I think you will agree with me that we read/hear a lot of comments from other users about trying to find the right dairy refill for their Filofax Organisers. We look at all the different Filofax sites and spy out other formats.
So why is this the case?
I think we are all making the same mistake, or most of us are, because I have evidence of one person using their Filofax exactly as the original designers intended it to be used.
So how many times have you read: That xyz format isn't suitable because......
- It is too small,
- Not enough space to write in what I have on some days,
- It is too big and it will fill up my organiser,
- I need to see my week/month laid out before me.
So what is a diary? Is it a record of the past? or a way of planning future events? or both of these activities? Personally I like to separate out the two functions. One for past events and another for future events, but could I combine them in to one?
So I did a little on-line research, what is a diary? Well Wikipedia has this definition:
A diary is a record (originally in handwritten format) with discrete entries arranged by date reporting on what has happened over the course of a day or other period.So that seems to suggest 'the past' rather than the future.
Why not think about your diary insert as a record of past events, and may be use some of the planner sheets for organising future events.
A diary insert imposes some restrictions on your own organisation because it is pre-dated and because the space for each days events is also limited to the format you have chosen.
However, because your Filofax is a loose-leaf planner, do you need to keep a full year in the diary section at any one time?
By archiving your diary sheets in to another Filofax organiser, then you would only need to keep say 3-4 weeks in the diary section at any one time?
If you find you can't adjust to the idea of not having the full 12 months of your diary in your Filofax, you could try recycling diary pages to the end of the year. So 'this week' is always at the front of your diary section, by the end of the year your diary will be back in the original order.
By using a dated format that say gave you enough space for a normal days worth of diary recording, then you could use undated sheets for days when you have something additional to record. Mixing dated and undated pages to cope the peaks and troughs in activity. This might mean that you could use a diary insert that uses fewer pages.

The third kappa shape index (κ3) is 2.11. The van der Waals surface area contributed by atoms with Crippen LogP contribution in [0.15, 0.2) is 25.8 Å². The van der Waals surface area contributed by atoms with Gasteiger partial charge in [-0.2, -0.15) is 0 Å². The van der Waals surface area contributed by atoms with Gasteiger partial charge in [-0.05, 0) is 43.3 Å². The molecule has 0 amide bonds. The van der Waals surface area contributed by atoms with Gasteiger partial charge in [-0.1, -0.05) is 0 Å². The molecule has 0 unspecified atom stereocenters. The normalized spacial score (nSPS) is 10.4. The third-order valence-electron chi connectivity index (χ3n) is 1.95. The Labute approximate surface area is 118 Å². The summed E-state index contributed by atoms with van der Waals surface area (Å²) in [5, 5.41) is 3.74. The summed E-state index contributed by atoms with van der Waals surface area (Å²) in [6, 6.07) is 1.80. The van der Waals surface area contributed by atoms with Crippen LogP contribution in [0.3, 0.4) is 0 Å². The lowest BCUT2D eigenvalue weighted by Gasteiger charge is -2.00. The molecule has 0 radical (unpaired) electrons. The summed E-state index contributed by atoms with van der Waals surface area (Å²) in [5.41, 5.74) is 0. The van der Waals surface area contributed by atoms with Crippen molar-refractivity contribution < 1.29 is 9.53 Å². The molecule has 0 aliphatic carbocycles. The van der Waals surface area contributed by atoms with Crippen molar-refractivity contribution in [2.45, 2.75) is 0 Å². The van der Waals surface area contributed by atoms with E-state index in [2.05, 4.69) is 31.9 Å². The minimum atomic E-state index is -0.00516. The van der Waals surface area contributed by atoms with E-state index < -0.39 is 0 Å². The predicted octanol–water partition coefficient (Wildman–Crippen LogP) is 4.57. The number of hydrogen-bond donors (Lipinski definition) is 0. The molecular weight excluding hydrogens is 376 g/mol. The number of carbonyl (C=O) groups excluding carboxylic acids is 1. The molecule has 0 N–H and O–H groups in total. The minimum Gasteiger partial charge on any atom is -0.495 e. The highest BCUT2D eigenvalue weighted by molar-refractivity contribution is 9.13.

You would then not be using pages that have blank days in them or storing pages with blank spaces on them. 'Every page should be a wanted page' according to Ian Sinclair in the book Filofax Facts
When we are planning future events, the same principle could apply, using undated planner pages, rather than using the pages in your diary to record the details on, but only on days when we have events and appointments booked. No need for a lot of blank pages for dates when nothing is booked? By using planner pages in this way you can afford the space on a page to go in to greater detail about the event/meeting you are planning or attending.
Having a year planner will help you find free days because you can indicate with a coloured mark on days that are already booked in some way or other.
The Filofax Organiser when used like this is far more flexible than say a bound planner, because you can vary how many pages you dedicate to a single day or week or month. The number of pages can expand or contract to suit your needs. Add in other sheets such as to-do lists and a contact list and you have a very versatile planning/journal system at your finger tips.
These ideas came to me after reading the Filofax Facts book, which details the differences between dated and undated diary and planner sheets.
When the Filofax Facts book was written in the late 1980's the number of sizes of organiser where somewhat restricted compared to what sizes and ring capacities we have today. The Personal size Filofax would have been the most popular size sold back then. Even today that size has more diary and planner page options than any other size. However, if you chose to start using undated pages they are very easy to create yourself for say an A5 organiser. In whatever size you choose to use, think of the space you could liberate!
For those of you that are using your Filofax Organiser for planning the busy social lives of children then may be a diary insert is the only answer? But if it's just your own life then may be some of my ideas might improve the way you use your Filofax and potentially reduce number of pages you are currently utilising in your Filofax, for recording and organising your life.
Finally, I toyed with idea of starting this post with 'I can show you how to use a Filofax Mini to record your next four years worth of appointment entries'.... but then I thought you would may be start to think that I had been on the French wine a little too much over the holidays!!!